on Science Learning and Teaching, Volume 10, Issue 1, Article 12
Some studies show that although teachers have student-centered teaching and learning beliefs, they may not be able to implement their beliefs into their classroom practice because of the inadequate practical knowledge needed in the classroom. For example, Mellado (1998) conducted a study with 4 student teachers in Spain to investigate the relationship between pre-service teacher conceptions of science teaching and learning and their classroom practices. The data gathering procedures included a questionnaire and interviews, both analyzed by means of cognitive maps and classroom observations during the participantsí practice teaching. Each participant was observed teaching the same subject for one or two classroom sessions. The authors could not find any clear relationship between the teachersí conceptions about teaching and learning of science and their classroom practices. The authors believe that the reason could be due to the fact that the knowledge the teachers received concerning science education was theoretical, impersonal and static with little relationship to the practical knowledge needed in the classroom.
Similarly, Hancock and Gallard (2004) conducted a study with 16 pre-service teachers in an undergraduate science education methods course that involved observation and teaching experiences in K-12 classrooms in order to understand the impact of field experiences on the beliefs developed by pre-service science teachers. Data was gathered through drawings representing beliefs and in-depth interviews with 5 participants. The findings of the study revealed that field experiences both reinforce and challenge the beliefs held by pre-service teachers.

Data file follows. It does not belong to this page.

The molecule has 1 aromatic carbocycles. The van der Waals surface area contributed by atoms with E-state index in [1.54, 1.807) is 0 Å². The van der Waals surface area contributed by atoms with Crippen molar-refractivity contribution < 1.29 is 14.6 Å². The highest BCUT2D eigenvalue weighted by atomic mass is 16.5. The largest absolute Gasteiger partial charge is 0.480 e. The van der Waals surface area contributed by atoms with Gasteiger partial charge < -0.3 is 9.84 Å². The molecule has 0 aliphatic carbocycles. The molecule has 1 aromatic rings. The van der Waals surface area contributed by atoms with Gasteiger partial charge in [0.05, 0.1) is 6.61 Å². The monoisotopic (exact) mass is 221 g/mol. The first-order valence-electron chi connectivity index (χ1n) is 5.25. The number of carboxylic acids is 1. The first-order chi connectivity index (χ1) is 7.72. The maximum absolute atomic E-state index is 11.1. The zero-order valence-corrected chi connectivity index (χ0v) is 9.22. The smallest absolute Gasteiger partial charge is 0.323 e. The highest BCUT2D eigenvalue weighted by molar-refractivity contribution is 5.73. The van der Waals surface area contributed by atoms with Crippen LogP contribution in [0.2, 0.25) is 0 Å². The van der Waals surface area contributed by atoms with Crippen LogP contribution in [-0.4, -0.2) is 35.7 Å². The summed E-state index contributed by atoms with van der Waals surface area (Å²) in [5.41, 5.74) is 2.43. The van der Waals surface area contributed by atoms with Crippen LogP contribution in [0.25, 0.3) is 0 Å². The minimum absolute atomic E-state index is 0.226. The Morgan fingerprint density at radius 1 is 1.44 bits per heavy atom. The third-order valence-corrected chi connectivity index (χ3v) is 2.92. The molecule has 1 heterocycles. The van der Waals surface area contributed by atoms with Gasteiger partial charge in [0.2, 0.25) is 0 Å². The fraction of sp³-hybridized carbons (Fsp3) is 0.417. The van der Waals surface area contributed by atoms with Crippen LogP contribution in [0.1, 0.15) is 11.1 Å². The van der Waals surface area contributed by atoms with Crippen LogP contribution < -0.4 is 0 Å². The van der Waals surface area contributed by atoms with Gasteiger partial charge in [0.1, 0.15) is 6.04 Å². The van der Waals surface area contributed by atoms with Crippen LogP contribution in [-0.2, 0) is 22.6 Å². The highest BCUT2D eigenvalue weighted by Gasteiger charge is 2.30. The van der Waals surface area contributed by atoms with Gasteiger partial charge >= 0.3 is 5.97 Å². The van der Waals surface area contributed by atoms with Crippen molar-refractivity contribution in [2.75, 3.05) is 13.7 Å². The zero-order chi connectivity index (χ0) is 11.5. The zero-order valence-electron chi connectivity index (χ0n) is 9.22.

One of the studies that showed an inconsistency between teacher beliefs and classroom practices was done by Simmons et al. (1999) as a part of the Salish I Research Project. Nine university research sites selected 10 beginning teachers who were graduates of the participating university. A total of 116 beginning teachers participated in the study. Data was collected from interviews, classroom observations and the Constructivist Learning Environment Survey developed by Taylor et al. The authors categorized teacher beliefs as student-centered beliefs or teacher-centered beliefs. Although many beginning teachers hold student-centered beliefs, only 10% of first-year teachers implemented student-centered, inquiry-based instruction.
Copyright (C) 2009 HKIEd APFSLT. Volume 10, Issue 1, Article 12 (Jun., 2009). All Rights Reserved.